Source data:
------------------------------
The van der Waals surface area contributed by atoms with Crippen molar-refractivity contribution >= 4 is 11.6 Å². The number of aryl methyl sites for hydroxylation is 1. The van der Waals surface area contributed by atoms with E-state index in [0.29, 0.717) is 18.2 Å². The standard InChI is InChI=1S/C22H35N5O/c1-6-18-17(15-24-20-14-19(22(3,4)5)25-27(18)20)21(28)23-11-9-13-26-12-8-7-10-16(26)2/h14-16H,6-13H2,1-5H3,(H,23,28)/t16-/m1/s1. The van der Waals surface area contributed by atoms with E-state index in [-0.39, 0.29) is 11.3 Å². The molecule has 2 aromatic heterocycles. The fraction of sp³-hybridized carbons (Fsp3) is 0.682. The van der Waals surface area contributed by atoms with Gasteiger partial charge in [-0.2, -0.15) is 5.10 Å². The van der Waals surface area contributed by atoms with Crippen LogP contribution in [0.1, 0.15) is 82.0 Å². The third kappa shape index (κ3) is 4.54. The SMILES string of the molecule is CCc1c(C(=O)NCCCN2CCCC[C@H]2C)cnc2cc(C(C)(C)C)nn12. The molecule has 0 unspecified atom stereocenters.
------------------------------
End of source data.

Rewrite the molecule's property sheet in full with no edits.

The van der Waals surface area contributed by atoms with Crippen molar-refractivity contribution >= 4 is 11.6 Å². The number of aryl methyl sites for hydroxylation is 1. The van der Waals surface area contributed by atoms with E-state index in [0.29, 0.717) is 18.2 Å². The standard InChI is InChI=1S/C22H35N5O/c1-6-18-17(15-24-20-14-19(22(3,4)5)25-27(18)20)21(28)23-11-9-13-26-12-8-7-10-16(26)2/h14-16H,6-13H2,1-5H3,(H,23,28)/t16-/m1/s1. The van der Waals surface area contributed by atoms with E-state index in [-0.39, 0.29) is 11.3 Å². The molecule has 2 aromatic heterocycles. The fraction of sp³-hybridized carbons (Fsp3) is 0.682. The van der Waals surface area contributed by atoms with Gasteiger partial charge in [-0.2, -0.15) is 5.10 Å². The van der Waals surface area contributed by atoms with Crippen LogP contribution in [0.1, 0.15) is 82.0 Å². The third kappa shape index (κ3) is 4.54. The SMILES string of the molecule is CCc1c(C(=O)NCCCN2CCCC[C@H]2C)cnc2cc(C(C)(C)C)nn12. The molecule has 0 unspecified atom stereocenters.